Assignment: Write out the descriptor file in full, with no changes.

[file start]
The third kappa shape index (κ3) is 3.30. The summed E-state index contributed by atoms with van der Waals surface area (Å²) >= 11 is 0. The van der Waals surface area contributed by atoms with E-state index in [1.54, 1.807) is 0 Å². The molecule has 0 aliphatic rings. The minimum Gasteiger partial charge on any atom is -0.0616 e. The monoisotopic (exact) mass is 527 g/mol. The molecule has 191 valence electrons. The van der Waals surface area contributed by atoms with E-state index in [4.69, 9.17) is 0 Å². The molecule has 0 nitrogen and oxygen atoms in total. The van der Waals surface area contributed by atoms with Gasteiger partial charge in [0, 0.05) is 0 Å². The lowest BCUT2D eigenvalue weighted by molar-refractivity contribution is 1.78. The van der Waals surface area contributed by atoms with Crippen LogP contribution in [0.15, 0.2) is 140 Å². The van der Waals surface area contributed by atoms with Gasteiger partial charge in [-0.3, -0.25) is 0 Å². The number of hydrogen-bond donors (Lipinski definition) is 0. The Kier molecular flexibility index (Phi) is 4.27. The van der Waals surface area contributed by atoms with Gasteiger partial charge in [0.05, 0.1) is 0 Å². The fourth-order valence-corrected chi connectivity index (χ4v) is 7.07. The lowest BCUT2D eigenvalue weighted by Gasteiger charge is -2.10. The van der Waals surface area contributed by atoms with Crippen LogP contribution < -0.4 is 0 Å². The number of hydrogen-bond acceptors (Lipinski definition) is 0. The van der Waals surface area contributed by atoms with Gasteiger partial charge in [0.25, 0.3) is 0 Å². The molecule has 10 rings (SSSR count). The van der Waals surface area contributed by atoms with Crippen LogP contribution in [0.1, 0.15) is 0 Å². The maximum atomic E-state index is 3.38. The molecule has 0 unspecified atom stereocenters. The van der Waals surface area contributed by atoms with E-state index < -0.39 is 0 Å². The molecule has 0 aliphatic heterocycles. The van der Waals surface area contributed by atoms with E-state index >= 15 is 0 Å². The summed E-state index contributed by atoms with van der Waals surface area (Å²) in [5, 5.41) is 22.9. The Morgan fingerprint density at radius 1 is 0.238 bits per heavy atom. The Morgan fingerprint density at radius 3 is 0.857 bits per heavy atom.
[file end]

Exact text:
The third kappa shape index (κ3) is 3.30. The summed E-state index contributed by atoms with van der Waals surface area (Å²) >= 11 is 0. The van der Waals surface area contributed by atoms with E-state index in [1.54, 1.807) is 0 Å². The molecule has 0 aliphatic rings. The minimum Gasteiger partial charge on any atom is -0.0616 e. The monoisotopic (exact) mass is 527 g/mol. The molecule has 191 valence electrons. The van der Waals surface area contributed by atoms with E-state index in [4.69, 9.17) is 0 Å². The molecule has 0 nitrogen and oxygen atoms in total. The van der Waals surface area contributed by atoms with Gasteiger partial charge in [0, 0.05) is 0 Å². The lowest BCUT2D eigenvalue weighted by molar-refractivity contribution is 1.78. The van der Waals surface area contributed by atoms with Crippen LogP contribution in [0.15, 0.2) is 140 Å². The van der Waals surface area contributed by atoms with Gasteiger partial charge in [-0.3, -0.25) is 0 Å². The number of hydrogen-bond donors (Lipinski definition) is 0. The Kier molecular flexibility index (Phi) is 4.27. The van der Waals surface area contributed by atoms with Gasteiger partial charge in [0.05, 0.1) is 0 Å². The fourth-order valence-corrected chi connectivity index (χ4v) is 7.07. The lowest BCUT2D eigenvalue weighted by Gasteiger charge is -2.10. The van der Waals surface area contributed by atoms with Crippen LogP contribution < -0.4 is 0 Å². The number of hydrogen-bond acceptors (Lipinski definition) is 0. The van der Waals surface area contributed by atoms with Gasteiger partial charge in [0.25, 0.3) is 0 Å². The molecule has 10 rings (SSSR count). The van der Waals surface area contributed by atoms with Crippen LogP contribution in [0.1, 0.15) is 0 Å². The maximum atomic E-state index is 3.38. The molecule has 0 unspecified atom stereocenters. The van der Waals surface area contributed by atoms with E-state index < -0.39 is 0 Å². The molecule has 0 aliphatic heterocycles. The van der Waals surface area contributed by atoms with E-state index >= 15 is 0 Å². The summed E-state index contributed by atoms with van der Waals surface area (Å²) in [5, 5.41) is 22.9. The Morgan fingerprint density at radius 1 is 0.238 bits per heavy atom. The Morgan fingerprint density at radius 3 is 0.857 bits per heavy atom.